Scalding, Legionella and Hot Water Heater Temperature Safety Solutions
Storage type water heaters are a reliable source of hot water and are used in most households in the U.S. and Canada. Even with advanced heating technologies that exist today, there are still technological limits to controlling hot water tank temperatures using a water heater.
There is a general misconception that a water heater’s thermostatic control can regulate the water temperature at the point-of-use. However, the water heater thermostatic control is typically at the bottom of the water heater, and does not sense the water temperature at the end point-of-use, which can pose a scald hazard for showers, faucets and other points in a household when water is too hot.
Hot water scalding is one of the major reasons why various plumbing codes and manufacturers require that thermostatic mixing valves be installed with water heaters to regulate water temperature at point-of-use.
Scalding Facts & Prevention
Keeping water in hot water storage tanks at a temperature that is considered sanitary requires raising the temperature of water to at least 140°F (60°C). But, at 140°F (60°C), water can cause third-degree burns in children in one second and in adults in five seconds.
The American Burn Association states that approximately 21,000 child injuries are directly related to dangerously hot tap water in residences—that’s 65% of all hospitalized burn-related injuries in children under 4 years old1. The answer to preventing harmful water temperatures is to store distributable hot water at a high temperature and temper it to a safer temperature before distribution to the fixture.
Cash Acme’s thermostatic mixing valves mix hot and cold water together upon exiting the storage tank to deliver water at a controlled temperature of 120°F or less to prevent scalding.
Legionella Facts & Prevention
Legionella is an aquatic bacteria that thrives in warm water environments and is the cause of Legionnaires Disease. It is commonly found in hot water heaters, potable water supplies, hot tubs, cooling towers, fountains, swimming pools, etc. and multiplies in conditions especially between 68 – 122 °F. The Legionella bacteria can spread to humans when breathed in.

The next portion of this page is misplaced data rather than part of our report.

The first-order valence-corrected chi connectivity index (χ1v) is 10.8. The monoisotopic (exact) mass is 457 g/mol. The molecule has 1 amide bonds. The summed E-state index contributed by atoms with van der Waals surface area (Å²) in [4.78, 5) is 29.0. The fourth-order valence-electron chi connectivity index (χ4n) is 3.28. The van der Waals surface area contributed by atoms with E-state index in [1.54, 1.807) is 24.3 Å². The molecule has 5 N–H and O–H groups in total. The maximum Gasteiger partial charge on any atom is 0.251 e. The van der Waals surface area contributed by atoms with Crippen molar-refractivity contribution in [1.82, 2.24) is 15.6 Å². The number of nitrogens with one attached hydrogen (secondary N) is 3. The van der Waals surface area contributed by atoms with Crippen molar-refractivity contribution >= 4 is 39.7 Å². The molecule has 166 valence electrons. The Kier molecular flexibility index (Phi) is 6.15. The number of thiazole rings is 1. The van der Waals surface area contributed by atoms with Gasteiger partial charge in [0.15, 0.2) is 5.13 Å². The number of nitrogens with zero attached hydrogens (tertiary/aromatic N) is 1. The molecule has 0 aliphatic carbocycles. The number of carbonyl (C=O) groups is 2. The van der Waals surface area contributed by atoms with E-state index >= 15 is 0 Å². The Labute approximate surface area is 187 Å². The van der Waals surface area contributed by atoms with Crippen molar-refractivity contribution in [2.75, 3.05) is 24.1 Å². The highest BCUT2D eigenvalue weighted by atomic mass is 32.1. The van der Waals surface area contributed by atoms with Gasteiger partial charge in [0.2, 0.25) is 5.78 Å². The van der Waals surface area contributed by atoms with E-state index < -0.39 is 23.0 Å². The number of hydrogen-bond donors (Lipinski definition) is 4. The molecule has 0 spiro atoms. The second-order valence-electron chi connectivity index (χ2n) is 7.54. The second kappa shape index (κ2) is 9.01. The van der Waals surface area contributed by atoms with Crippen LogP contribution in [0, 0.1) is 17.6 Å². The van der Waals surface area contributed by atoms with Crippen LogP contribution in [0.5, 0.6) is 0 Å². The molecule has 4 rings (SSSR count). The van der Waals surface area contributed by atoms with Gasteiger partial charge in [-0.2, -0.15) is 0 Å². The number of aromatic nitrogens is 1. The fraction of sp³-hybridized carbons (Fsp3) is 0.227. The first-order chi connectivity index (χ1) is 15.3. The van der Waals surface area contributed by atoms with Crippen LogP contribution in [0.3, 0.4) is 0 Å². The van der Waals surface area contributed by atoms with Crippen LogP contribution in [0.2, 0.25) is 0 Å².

An estimated 22K cases of Legionnaires disease are reported in the U.S. each year2. It is known to cause fever, chills, and a cough, which can be dry or may produce sputum. Some patients also have muscle aches, headaches, tiredness, loss of appetite, and, occasionally, diarrhea. Legionella may also cause cases of pneumonia that may be difficult to diagnose. Of the approximately 2.4 million cases of pneumonia that are diagnosed each year in the United States, about 18,000 are confirmed as Legionnaires Disease and up to 600,000 cases of Legionnaires Disease are misdiagnosed as pneumonia because the hospitals do not perform tests for Legionella.3
Improved design and maintenance of cooling towers, plumbing systems and hot water heaters to limit the growth and spread of bacteria are the foundations of Legionella prevention.
How the Issue is Being Addressed Around the World
The answer to preventing both Legionnaires disease and hot water scalding is to store distributable hot water at a high temperature and temper it to a safer temperature before distribution to the fixture.
A water temperature of 120°F does not kill the Legionella bacteria; a hot water temperature of 140°F is required at which Legionellae dies in 32 minutes. Hence it is recommended that the water heater be set at a safe hot water temperature of 140°F. The Legionella disinfection range is 158 – 176 °F.
Several countries around the world, including Canada and many in Europe, have adopted regulations requiring water to be stored at a higher temperature and delivered at 120°F or lower. The aggressiveness with which countries have addressed this issue indicates the importance of water storage safety. In fact, according to the Safe Kids Worldwide Campaign, “all code-making bodies at the [U.S.] national and regional level have established plumbing standards for newly constructed homes and residential units requiring anti-scald technology and a maximum water heater temperature of 120 degrees F.”4
Cash Acme Thermostatic Mixing Valves (TMVs) provide safe, in-home water solutions to both inhibit legionella tank growth and prevent water heater scalding and burns. Our TMVs allow water to be stored at high temperatures at the source (hot water heater) and delivered at safe temperatures at the point-of-use (sinks, lavatories, bathtubs or multiple fixtures such as gang showers). By placing a thermostatic mixing valve on a water heater, the heater’s thermostat can be turned up to a higher temperature setting to avoid growth of bacteria. The mixing valve then takes the hot water from the newly set heater and mixes it with cold water until it can be released from the valve at a safe 120°F temperature.
Additionally, the Cash Acme Tank Booster valve can double the hot water delivery in a system, as well as provide all of the other safeguards that our TMV products supply.
1 American Burn Association http://ameriburn.org/wp-content/uploads/2017/04/scaldinjuryeducatorsguide.pdf
2 CDC cases reported from 2000 – 2009: http://www.cdc.gov/mmwr/preview/mmwrhtml/mm6032a3.htm